The value and challenges of encouraging sociability at work
Keeping social while remote working
The lockdown continues to ease, and some sense of normal life seems to be coming back into view.
Work remains the outlier for many, however. Some companies have already told employees that offices will be closed until September at the earliest, and others (like Jack Dorsey’s Twitter and Square) have made remote working a permanent fixture. WFH will continue to be the new normal in some cases.
Most companies appear to be maintaining productivity in these times. But one thing leaders may not have considered is our innate sociability, and how vital workplace friendships can be to employee engagement.
The value of workplace friendships
This might prompt three questions for companies continuing to work remotely:
- Whose responsibility is it to cultivate and nurture these relationships?
- What are the benefits (and pitfalls) of doing so?
- How best to go about encouraging remote workplace sociability?
Here, we’ve looked at each of these questions. Hopefully, you’ll come away with a clearer idea of what your organisation can (and should) be doing to put the “social” into social distancing.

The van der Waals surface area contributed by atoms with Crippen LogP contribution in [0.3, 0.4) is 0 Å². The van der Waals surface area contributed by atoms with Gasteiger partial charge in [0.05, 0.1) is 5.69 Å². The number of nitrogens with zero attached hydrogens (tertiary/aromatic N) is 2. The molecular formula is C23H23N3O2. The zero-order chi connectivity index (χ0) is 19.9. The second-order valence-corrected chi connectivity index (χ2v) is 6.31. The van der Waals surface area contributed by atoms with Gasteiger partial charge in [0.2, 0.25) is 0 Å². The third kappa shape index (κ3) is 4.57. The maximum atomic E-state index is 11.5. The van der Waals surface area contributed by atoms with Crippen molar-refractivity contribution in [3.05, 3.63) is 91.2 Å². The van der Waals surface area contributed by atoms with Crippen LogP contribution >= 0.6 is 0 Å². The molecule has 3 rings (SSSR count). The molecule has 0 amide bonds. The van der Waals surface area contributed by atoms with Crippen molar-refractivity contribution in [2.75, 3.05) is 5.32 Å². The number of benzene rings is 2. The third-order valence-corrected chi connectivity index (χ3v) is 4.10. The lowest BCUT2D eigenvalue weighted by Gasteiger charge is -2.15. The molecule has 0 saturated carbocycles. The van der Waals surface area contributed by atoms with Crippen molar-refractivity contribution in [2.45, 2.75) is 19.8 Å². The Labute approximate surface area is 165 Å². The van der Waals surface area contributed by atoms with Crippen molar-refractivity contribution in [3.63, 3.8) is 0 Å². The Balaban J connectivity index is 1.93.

Engaging your people
The most important aspect to consider is employee engagement and productivity. Motivation can no doubt be a challenge, especially as employees are in many cases surrounded by spouses and children.
Consider this: employees enjoying workplace friendships have been proven to be between 2x and a massive 7x more engaged! So employers actively supporting sociability will be doing themselves a favour. This is especially so as organisations content with furloughs, client uncertainty and the bleak economic picture.
Additionally, consider looking beyond the present to your business’s future. Employees who feel unsupported by their employers now will surely be less inclined to stick around when some normality resumes. With many businesses needing a quick bounce-back from the current hardship, strengthening workplace relationships will help you minimise turnover and build a platform for future success.